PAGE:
A Tale of Two Declarations
Bonhoeffer faced a church that had bowed its knee to the reigning culture, but we are facing that today as well. The situation that compelled Bonhoeffer and the other Confessing Church leaders to draft the Barmen Declaration in the 1930’s is not so terribly different from the current situation that has compelled Christian leaders to draft the Manhattan Declaration. —Eric Metaxas
It was a bright, sunny day on May 31, 1934, not a cloud in the sky, when 139 delegates from Protestant churches throughout Germany came together in the town of Barmen and issued the Theological Declaration of the First Confessional Synod of the German Evangelical Church. Though the weather was beautiful that day, the storm clouds of a gathering crisis were evident to believing Christians in the Third Reich. The Barmen Declaration nowhere mentioned Hitler or the Nazis by name, but the issues which gave rise to this confession of faith were known to everyone who had eyes to see.
The Barmen Declaration set forth in six clearly written articles the meaning of Christian faith and life based on the Holy Scriptures and the great confessions of the sixteenth-century Reformation. It rejected the totalitarian claims of the state and called the German church back to the central truths of the Gospel. It did so by announcing in its first article that “Jesus Christ, as he has attested for us in the Holy Scripture, is the one Word of God which we have to hear and which we have to trust and obey in life and in death.”
During the spring semester of 2011, the community of Beeson Divinity School is studying the Barmen Declaration and asking what it can mean for us today. “Give to the Winds Thy Fears,” from a hymn text by Paul Gerhardt (translated by John Wesley), is the theme of our community worship services this spring. Each week in Hodges Chapel, we will listen to sermons on the significance of the Barmen Declaration today. We shall also sing some of the great hymns of Luther and Gerhardt and listen to the music of the Reformation that so inspired Bonhoeffer and other believers in the Confessing Church.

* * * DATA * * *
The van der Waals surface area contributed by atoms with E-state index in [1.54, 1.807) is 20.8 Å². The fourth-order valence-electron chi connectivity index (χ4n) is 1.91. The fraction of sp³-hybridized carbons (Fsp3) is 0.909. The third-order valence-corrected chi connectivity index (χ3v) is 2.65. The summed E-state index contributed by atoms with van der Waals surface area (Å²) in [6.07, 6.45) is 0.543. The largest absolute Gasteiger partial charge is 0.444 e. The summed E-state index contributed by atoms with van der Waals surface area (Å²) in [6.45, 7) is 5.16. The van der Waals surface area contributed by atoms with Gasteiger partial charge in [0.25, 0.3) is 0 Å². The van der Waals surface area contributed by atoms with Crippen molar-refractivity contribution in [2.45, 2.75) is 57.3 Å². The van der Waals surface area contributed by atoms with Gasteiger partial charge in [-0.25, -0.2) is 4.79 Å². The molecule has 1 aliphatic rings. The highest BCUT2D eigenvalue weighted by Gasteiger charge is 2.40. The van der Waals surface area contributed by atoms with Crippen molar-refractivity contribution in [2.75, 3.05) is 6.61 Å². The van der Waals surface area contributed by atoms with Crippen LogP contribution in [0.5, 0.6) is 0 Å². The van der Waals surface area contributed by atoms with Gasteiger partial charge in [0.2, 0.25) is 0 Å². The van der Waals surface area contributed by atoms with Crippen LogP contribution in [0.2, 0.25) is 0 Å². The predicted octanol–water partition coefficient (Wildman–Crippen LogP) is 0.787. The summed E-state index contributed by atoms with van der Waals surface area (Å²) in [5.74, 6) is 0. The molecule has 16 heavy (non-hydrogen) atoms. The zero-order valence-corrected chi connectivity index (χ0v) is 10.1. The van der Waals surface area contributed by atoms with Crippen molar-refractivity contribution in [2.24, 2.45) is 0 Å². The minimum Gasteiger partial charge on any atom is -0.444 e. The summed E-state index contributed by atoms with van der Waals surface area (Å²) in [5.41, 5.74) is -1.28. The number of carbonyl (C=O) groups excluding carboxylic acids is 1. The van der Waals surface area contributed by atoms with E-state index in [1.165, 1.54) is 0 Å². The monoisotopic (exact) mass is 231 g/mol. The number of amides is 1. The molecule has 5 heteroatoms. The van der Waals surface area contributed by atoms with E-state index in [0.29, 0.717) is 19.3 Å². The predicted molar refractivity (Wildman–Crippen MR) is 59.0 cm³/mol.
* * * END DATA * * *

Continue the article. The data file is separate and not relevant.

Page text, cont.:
One of the speakers in our series was Eric Metaxas, a biographer of Dietrich Bonhoeffer. He, among others, has compared the Barmen Declaration to the Manhattan Declaration (MD), a recent statement of Christian conscience affirming the sanctity of human life from conception to natural death, the dignity of marriage as a lifelong covenantal union between one man and one woman, and religious freedom for all persons. The MD was drafted by Chuck Colson, Robert George, and me and released in November, 2009. Within one year of its release, the MD had garnered the signatures of some half-million Christian believers. You can find out more about the Manhattan Declaration on its website: www.manhattandeclaration.org.
It needs to be said that these three issues are not the only matters of pressing moral concern in our culture today. Many issues call for Christian engagement. Care of creation, racial injustice, the proliferation of violence, the spread of HIV-AIDS, the blight of poverty and hunger around the world, and many others are all areas of concern. But life, marriage and freedom are threshold issues on which so much else depends. If Christians cannot stand together on the sanctity of life, the dignity of marriage, and religious freedom for all, then how can we act with any moral earnestness on a host of other concerns that press upon us?